Skip to main content

Obama administration to release drone strike justification memo

By Evan Perez and Jim Acosta, CNN
updated 6:45 AM EDT, Wed May 21, 2014
A destroyed car that was carrying militants in the Sawmaa area of al-Bayda province, Yemen on April 19, 2014.
A destroyed car that was carrying militants in the Sawmaa area of al-Bayda province, Yemen on April 19, 2014.
STORY HIGHLIGHTS
  • The Obama administration will comply with a court ruling to release the memo
  • A redacted document will be released to the public after a judge approves it
  • The memo outlines the legal argument for targeting U.S. citizens on foreign soil
  • U.S. citizen Anwar al-Awlaki was killed in Yemen in a drone strike in 2011

(CNN) -- The Obama administration is preparing to publicly disclose for the first time a secret memo offering the legal justification for targeted drone strikes on U.S. citizens on foreign soil, multiple administration officials told CNN.

Solicitor General Don Verrilli decided not to appeal the April 21 ruling by the 2nd U.S. Circuit Court of Appeals mandating the disclosure of the memo, and Attorney General Eric Holder agreed with that decision.

The White House was informed Tuesday of the Justice Department's decision.

The memo won't be made public right away. It has to go through a redaction process that will need to be approved by a judge, according to the administration officials.

The impact of US drones in Yemen
Official: At least 65 militants killed

A redacted version also means that some of the intelligence the administration used to justify the drone strikes will not be made public.

The memo to be released publicly has already been offered to the Senate on a classified basis, a senior administration official said.

The legal explanation for the drone strikes was also outlined by the Justice Department in the dismissal of a lawsuit filed by the father of suspected terrorist leader Anwar al-Awlaki. The administration said in that lawsuit that al-Awlaki posed an imminent threat.

Anwar al-Awlaki was later killed in a U.S. drone attack in Yemen in 2011.

The memo's author, former Justice Department official David Barron, has been nominated to be a judge on the U.S. Court of Appeals for the First Circuit, based in Boston. Several U.S. senators from both parties had called upon the administration to release the memo to the public before Barron's confirmation.

A procedural vote on Barron's nomination is expected Wednesday in the Senate.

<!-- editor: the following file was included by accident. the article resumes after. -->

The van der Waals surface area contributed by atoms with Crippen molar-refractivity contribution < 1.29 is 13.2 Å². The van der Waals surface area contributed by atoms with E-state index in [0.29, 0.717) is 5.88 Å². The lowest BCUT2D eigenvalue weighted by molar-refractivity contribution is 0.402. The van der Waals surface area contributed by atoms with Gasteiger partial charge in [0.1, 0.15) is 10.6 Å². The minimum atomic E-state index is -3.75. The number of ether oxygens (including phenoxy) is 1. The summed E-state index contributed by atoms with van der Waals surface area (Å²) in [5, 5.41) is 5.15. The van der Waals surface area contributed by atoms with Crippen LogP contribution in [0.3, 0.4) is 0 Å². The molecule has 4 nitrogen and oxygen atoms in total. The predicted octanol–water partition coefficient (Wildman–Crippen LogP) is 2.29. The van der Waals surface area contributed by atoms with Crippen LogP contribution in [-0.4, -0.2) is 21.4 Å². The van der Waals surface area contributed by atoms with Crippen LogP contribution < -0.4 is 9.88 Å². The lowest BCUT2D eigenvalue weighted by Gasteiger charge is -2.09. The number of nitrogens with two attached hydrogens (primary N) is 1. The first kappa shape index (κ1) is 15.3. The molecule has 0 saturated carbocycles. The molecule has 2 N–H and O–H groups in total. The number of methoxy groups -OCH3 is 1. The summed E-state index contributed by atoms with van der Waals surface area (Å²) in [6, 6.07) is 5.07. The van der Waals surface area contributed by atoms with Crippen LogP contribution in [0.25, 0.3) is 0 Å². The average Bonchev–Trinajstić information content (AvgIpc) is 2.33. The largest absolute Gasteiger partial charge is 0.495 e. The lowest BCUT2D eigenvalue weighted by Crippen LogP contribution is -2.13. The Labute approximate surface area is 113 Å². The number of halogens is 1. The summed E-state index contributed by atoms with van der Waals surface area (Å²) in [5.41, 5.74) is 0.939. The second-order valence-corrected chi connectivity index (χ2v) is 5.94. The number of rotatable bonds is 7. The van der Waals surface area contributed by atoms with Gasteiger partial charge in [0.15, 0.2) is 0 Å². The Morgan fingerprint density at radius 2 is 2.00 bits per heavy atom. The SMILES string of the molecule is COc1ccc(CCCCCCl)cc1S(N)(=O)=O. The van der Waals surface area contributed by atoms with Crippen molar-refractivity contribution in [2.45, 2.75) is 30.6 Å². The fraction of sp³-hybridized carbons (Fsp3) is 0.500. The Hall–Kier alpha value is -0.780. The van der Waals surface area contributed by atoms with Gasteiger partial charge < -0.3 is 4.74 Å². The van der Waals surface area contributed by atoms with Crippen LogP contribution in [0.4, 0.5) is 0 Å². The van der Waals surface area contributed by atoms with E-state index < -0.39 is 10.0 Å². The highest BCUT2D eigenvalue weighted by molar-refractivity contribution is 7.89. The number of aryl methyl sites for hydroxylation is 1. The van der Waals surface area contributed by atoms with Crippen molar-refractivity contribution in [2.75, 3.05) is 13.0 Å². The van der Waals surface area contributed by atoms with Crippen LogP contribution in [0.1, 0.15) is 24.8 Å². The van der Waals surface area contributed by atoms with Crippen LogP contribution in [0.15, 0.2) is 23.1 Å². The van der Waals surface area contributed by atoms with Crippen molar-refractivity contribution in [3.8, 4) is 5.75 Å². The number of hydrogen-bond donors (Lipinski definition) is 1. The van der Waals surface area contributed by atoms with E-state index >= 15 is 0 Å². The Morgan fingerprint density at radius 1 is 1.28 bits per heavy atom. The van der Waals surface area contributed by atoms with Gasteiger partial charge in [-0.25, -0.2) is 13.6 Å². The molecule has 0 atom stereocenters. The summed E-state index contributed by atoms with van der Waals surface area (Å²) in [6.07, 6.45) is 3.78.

The American Civil Liberties Union, which filed a Freedom of Information Act lawsuit for the memo along with the New York Times, said it hopes the release "signals a broader shift in the administration's approach to the official secrecy surrounding its targeted killing program."

"The release of this memo will allow the public to better understand the scope of the authority that the government is claiming," ACLU Deputy Legal Director Jameel Jaffer said in a statement Tuesday.

READ: Iran says it built copy of captured U.S. drone

READ: Another U.S. citizen a potential drone target

READ: Source: 'Massive' attack targets al Qaeda in Yemen

ADVERTISEMENT
Part of complete coverage on
updated 5:45 PM EST, Tue December 16, 2014
Pakistan Taliban say the school attack was revenge for the killing of children in a military offensive -- but they are being pressed by defections to ISIS.
A group that claims it hacked Sony Pictures has posted a public threat against moviegoers who see Sony's "The Interview."
updated 9:43 PM EST, Wed December 17, 2014
The gunman behind the deadly siege in Sydney this week was not on a security watch list, and Australia's Prime Minister wants to know why.
updated 4:48 AM EST, Thu December 18, 2014
Bestselling author Marjorie Liu had set her sights on being a lawyer, but realized it wasn't what she wanted to do for the rest of her life.
updated 3:27 PM EST, Tue December 16, 2014
CNN's Matthew Chance looks into an HRW report saying Russia has "legalized discrimination against LGBT people."
updated 9:12 PM EST, Mon December 15, 2014
The Sydney siege has brought home some troubling truths to Australians. They are not immune to what are often called "lone-wolf" terror attacks.
updated 7:12 PM EST, Mon December 15, 2014
A social media campaign condemning Islamophobia under the hashtag #illridewithyou has taken off after Sydney hostage siege.
Bill Cosby has kept quiet as sexual assault allegations mounted against him, but his wife, Camille, finally spoke out in defense of her husband.
updated 6:44 AM EST, Mon December 15, 2014
China-bound AirAsia flight turns back to Bangkok after passenger throws water over crew member.
updated 5:26 AM EST, Mon December 15, 2014
It takes Nepalese eye doctor, Sanduk Ruit about five minutes to change someone's life.
updated 5:54 AM EST, Tue December 16, 2014
This epic journey crosses 13,000 kilometers, eight countries over 21 days. Find out where.
updated 9:31 AM EST, Fri December 19, 2014
Each day, CNN brings you an image capturing a moment to remember, defining the present in our changing world.
Browse through images from CNN teams around the world that you don't always see on news reports.
ADVERTISEMENT